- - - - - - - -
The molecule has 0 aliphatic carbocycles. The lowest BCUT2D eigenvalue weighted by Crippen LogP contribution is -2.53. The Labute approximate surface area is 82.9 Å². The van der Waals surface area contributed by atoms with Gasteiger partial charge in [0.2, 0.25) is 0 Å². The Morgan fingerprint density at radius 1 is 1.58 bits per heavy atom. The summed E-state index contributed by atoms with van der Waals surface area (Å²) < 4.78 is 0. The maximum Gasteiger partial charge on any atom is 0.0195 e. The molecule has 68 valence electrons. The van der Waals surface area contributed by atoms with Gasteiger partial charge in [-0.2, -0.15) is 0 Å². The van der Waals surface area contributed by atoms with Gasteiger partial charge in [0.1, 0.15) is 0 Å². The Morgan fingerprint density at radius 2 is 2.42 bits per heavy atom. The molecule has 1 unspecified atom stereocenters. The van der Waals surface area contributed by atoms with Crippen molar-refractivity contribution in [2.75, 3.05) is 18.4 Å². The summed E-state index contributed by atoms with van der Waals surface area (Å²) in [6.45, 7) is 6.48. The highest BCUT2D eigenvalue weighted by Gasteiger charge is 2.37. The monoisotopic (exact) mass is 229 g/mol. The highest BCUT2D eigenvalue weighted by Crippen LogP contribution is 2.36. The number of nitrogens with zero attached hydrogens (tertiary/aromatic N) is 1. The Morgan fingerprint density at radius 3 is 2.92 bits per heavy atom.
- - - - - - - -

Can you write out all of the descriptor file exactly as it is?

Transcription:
The molecule has 0 aliphatic carbocycles. The lowest BCUT2D eigenvalue weighted by Crippen LogP contribution is -2.53. The Labute approximate surface area is 82.9 Å². The van der Waals surface area contributed by atoms with Gasteiger partial charge in [0.2, 0.25) is 0 Å². The Morgan fingerprint density at radius 1 is 1.58 bits per heavy atom. The summed E-state index contributed by atoms with van der Waals surface area (Å²) < 4.78 is 0. The maximum Gasteiger partial charge on any atom is 0.0195 e. The molecule has 68 valence electrons. The van der Waals surface area contributed by atoms with Gasteiger partial charge in [-0.2, -0.15) is 0 Å². The van der Waals surface area contributed by atoms with Gasteiger partial charge in [0.1, 0.15) is 0 Å². The Morgan fingerprint density at radius 2 is 2.42 bits per heavy atom. The molecule has 1 unspecified atom stereocenters. The van der Waals surface area contributed by atoms with Crippen molar-refractivity contribution in [2.75, 3.05) is 18.4 Å². The summed E-state index contributed by atoms with van der Waals surface area (Å²) in [6.45, 7) is 6.48. The highest BCUT2D eigenvalue weighted by Gasteiger charge is 2.37. The monoisotopic (exact) mass is 229 g/mol. The highest BCUT2D eigenvalue weighted by Crippen LogP contribution is 2.36. The number of nitrogens with zero attached hydrogens (tertiary/aromatic N) is 1. The Morgan fingerprint density at radius 3 is 2.92 bits per heavy atom.